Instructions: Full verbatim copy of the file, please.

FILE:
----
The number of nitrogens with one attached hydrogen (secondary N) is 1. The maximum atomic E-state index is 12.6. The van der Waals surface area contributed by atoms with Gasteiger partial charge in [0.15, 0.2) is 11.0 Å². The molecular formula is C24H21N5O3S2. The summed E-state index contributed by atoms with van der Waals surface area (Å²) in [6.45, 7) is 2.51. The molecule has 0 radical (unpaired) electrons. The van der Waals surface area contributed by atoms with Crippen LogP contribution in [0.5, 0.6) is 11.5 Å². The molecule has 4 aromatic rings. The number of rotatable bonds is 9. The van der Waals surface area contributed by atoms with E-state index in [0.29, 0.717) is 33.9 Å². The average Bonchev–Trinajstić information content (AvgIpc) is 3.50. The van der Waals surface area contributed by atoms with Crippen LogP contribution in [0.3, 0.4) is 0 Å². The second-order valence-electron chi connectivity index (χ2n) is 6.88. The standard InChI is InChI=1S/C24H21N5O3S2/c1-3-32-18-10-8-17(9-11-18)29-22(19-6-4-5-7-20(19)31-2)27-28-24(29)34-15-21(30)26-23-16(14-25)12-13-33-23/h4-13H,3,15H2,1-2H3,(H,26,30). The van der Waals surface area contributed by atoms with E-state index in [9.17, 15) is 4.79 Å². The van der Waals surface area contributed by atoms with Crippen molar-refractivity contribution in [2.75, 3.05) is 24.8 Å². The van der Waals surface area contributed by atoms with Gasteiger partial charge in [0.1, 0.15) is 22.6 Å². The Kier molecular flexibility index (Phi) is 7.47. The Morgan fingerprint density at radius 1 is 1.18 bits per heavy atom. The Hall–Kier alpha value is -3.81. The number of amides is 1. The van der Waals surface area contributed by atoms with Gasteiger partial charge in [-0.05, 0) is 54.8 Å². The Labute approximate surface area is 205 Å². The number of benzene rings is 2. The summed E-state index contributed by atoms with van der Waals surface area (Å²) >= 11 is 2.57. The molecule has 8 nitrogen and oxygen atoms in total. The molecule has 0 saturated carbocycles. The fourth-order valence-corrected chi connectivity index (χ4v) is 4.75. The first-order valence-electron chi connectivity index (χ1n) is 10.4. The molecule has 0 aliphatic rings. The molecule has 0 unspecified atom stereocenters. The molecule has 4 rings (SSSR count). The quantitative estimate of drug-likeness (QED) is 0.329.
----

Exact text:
The number of nitrogens with one attached hydrogen (secondary N) is 1. The maximum atomic E-state index is 12.6. The van der Waals surface area contributed by atoms with Gasteiger partial charge in [0.15, 0.2) is 11.0 Å². The molecular formula is C24H21N5O3S2. The summed E-state index contributed by atoms with van der Waals surface area (Å²) in [6.45, 7) is 2.51. The molecule has 0 radical (unpaired) electrons. The van der Waals surface area contributed by atoms with Crippen LogP contribution in [0.5, 0.6) is 11.5 Å². The molecule has 4 aromatic rings. The number of rotatable bonds is 9. The van der Waals surface area contributed by atoms with E-state index in [0.29, 0.717) is 33.9 Å². The average Bonchev–Trinajstić information content (AvgIpc) is 3.50. The van der Waals surface area contributed by atoms with Crippen LogP contribution in [0.3, 0.4) is 0 Å². The second-order valence-electron chi connectivity index (χ2n) is 6.88. The standard InChI is InChI=1S/C24H21N5O3S2/c1-3-32-18-10-8-17(9-11-18)29-22(19-6-4-5-7-20(19)31-2)27-28-24(29)34-15-21(30)26-23-16(14-25)12-13-33-23/h4-13H,3,15H2,1-2H3,(H,26,30). The van der Waals surface area contributed by atoms with E-state index in [9.17, 15) is 4.79 Å². The van der Waals surface area contributed by atoms with Crippen molar-refractivity contribution in [2.75, 3.05) is 24.8 Å². The van der Waals surface area contributed by atoms with Gasteiger partial charge in [0.1, 0.15) is 22.6 Å². The Kier molecular flexibility index (Phi) is 7.47. The Morgan fingerprint density at radius 1 is 1.18 bits per heavy atom. The Hall–Kier alpha value is -3.81. The number of amides is 1. The van der Waals surface area contributed by atoms with Gasteiger partial charge in [-0.05, 0) is 54.8 Å². The Labute approximate surface area is 205 Å². The number of benzene rings is 2. The summed E-state index contributed by atoms with van der Waals surface area (Å²) >= 11 is 2.57. The molecule has 8 nitrogen and oxygen atoms in total. The molecule has 0 saturated carbocycles. The fourth-order valence-corrected chi connectivity index (χ4v) is 4.75. The first-order valence-electron chi connectivity index (χ1n) is 10.4. The molecule has 0 aliphatic rings. The molecule has 0 unspecified atom stereocenters. The molecule has 4 rings (SSSR count). The quantitative estimate of drug-likeness (QED) is 0.329.